Sunday, May 30, 2010

My writing week 3 (21)

Hi all,

I ended last week fearful about the shape the publishing industry will be in when I finally finish one of the novels I am writing. I have been reading a lot about ebooks and debating ebook authors like Graham Storrs about what effect ebooks might have on the publishing industry, and I have come to the conclusion that they will probably destroy the publishing industry leaving authors to battle it out online, selling their ebooks for $2 and having to rise above a biblical flood of free ebooks.

On the weekend I attended an online convention, Survival of Writers in the 21st Century, at, where, dark fantasy, author Scott Nicholson confirmed my fears. He said that he didn't expect the NY print market to be a viable proposition, especially for new authors, after the next five years. He thought that most ebooks will soon be selling for $2, as his already are. In the past months I have regularly checked the Amazon top 100 bestsellers and, on average, a third of the books have sold for $2 or less. Scott thinks that eventually consumers will expect to pay nothing for ebooks. At $2 an ebook, most publishers won't be making any money out of them, and most established authors will realise they are better off going it alone, ditching their publisher and getting their 70% of the Amazon list price of $2.

The only publishers who will not survive on 70% of the $2 list price are those with huge volumes from mega selling authors (except most of them will realise they're better off getting the whole 70%). Australian publishers will become all but extinct as they don't sell the volumes required to survive at a $2 price. Print books won't survive as readers no longer buy $15US trade paperbacks or $8US paperbacks, turning to the $2 ebook. Of course some publishers will try to keep the price of ebooks at around $10, but then their books will be choice pickings for pirated copies and be undercut by the price of other ebooks.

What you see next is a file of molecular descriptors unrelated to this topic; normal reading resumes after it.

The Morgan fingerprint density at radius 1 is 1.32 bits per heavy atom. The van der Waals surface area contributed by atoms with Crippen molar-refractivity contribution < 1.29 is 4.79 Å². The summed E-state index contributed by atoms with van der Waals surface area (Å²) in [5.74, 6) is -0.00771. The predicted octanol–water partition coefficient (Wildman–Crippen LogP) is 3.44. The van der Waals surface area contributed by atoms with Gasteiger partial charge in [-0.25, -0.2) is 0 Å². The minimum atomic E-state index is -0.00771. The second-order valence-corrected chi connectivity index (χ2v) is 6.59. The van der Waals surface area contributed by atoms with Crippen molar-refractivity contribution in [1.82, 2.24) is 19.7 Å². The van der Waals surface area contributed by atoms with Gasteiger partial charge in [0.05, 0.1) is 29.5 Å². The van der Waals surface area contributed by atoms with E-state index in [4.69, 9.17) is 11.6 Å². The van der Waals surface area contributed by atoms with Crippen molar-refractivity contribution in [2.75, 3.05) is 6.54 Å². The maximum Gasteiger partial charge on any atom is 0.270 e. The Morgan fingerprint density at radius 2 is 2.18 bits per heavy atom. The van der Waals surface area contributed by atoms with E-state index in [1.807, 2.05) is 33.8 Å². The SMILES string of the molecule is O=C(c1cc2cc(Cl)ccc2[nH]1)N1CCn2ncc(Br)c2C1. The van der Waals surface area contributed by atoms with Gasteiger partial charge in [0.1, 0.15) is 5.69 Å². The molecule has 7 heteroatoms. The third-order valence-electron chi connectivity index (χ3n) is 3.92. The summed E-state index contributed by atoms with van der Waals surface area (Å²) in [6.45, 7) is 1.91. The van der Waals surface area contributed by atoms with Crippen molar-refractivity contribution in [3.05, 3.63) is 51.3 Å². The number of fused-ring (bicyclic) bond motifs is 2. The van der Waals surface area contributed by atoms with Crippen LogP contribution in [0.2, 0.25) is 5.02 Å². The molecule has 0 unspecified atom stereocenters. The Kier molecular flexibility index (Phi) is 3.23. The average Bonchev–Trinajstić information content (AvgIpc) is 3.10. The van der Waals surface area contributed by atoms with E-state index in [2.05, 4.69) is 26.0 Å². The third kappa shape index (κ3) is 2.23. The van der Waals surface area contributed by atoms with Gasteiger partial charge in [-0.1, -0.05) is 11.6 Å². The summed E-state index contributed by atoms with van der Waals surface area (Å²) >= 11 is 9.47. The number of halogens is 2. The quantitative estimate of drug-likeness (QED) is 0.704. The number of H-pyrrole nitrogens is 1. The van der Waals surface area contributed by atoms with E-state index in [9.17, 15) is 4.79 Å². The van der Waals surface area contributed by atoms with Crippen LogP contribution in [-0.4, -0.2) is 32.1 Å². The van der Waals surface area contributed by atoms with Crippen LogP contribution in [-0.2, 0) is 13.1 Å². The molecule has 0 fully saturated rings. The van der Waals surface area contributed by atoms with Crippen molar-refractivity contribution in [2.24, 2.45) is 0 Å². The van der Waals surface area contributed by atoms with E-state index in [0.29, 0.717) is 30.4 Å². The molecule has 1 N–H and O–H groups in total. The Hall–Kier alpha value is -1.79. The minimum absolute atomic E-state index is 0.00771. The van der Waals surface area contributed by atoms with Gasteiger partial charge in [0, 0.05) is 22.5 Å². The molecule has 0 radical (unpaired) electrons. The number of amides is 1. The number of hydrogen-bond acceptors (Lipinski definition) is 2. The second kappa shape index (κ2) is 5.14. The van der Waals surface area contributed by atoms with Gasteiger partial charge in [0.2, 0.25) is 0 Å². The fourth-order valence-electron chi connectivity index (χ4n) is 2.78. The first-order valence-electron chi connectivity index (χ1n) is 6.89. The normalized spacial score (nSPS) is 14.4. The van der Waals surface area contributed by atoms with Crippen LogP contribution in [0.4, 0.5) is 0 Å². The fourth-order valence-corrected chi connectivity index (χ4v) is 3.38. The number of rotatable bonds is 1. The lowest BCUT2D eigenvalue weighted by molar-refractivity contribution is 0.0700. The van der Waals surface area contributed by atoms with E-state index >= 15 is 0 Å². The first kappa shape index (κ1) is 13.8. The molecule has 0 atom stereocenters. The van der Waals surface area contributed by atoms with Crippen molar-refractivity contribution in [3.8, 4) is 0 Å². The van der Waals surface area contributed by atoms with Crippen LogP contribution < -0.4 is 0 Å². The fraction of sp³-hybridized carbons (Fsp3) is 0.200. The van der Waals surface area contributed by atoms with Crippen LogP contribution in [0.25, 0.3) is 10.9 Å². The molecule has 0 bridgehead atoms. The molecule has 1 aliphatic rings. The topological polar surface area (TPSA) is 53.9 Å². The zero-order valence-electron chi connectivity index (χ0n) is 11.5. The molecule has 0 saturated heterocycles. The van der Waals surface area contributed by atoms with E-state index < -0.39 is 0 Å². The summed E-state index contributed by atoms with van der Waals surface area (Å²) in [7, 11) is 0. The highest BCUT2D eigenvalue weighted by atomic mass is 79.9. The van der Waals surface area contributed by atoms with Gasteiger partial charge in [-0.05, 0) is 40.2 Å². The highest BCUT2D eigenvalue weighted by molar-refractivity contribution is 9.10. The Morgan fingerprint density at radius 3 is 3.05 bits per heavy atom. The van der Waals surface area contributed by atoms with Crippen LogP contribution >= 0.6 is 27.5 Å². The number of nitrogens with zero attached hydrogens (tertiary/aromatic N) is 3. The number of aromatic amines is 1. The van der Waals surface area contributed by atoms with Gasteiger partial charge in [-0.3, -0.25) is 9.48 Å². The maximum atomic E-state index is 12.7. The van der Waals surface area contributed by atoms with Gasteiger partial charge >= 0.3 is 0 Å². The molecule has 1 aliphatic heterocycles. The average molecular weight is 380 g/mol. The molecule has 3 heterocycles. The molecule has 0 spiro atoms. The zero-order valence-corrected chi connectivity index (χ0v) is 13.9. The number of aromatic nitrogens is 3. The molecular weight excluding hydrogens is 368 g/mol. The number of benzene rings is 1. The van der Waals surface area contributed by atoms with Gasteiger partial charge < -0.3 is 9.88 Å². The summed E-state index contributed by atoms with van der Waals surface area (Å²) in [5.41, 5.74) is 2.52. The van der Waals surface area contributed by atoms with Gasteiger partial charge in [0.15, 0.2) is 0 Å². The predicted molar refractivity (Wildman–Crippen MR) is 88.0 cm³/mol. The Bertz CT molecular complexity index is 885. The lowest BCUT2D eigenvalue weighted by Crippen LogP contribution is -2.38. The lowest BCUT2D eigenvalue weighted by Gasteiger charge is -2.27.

With little or no publishers left, new authors will need to battle it out on the web. One way to do this is to charge less than competitors. So they will charge $1, but most will soon find they don't have a big enough profile to sell more than a few ebooks, so the will decide to try to establish a profile by giving the book away for free. Of course there will be those, who through luck or skill or bullshit, manage to get a buzz going and sell their $1 ebook, but for millions it will only result in a useless flooding of the web.

With millions of free ebooks, many of them edited (whether paid for or edited by a friend), there are sure to be many quality free ebooks that consumer who expects free ebooks can choose from. To make this choice easier there will be a number of websites set up to tell you which are the quality free ebooks. One of these websites will eventually become dominate and be taken over by an ailing Amazon, struggling to survive selling $2 ebooks.

So it doesn't look good for writers like me. One thing I have decided is that I better improve my editing skills because it is highly unlikely that any of my novels will ever be edited by a publisher because there won't many of them around. I am also about to get a small inheritance which I will keep in term deposits until I need to pay for an editor to at least copy edit my completed novels.

I have also decided I better get over hoping people decide that even $10US is a fair price for ebooks, with the publishing industry surviving. They won't, It won't. What I need to do is concentrate my thoughts on thinking of ways to survive in a world where authors are no longer paid for downloads of their ebook novels. I have asked myself, is it enough to just be read, to make no money out of writing? The answer is a definite yes.

I also need to do much more writing. Last week I didn't come close to reaching my new writing goal, but if I had achieved it in the first week of trying, it wouldn't have been much of a challenge, would it?


1 comment:

Graham Clements said...
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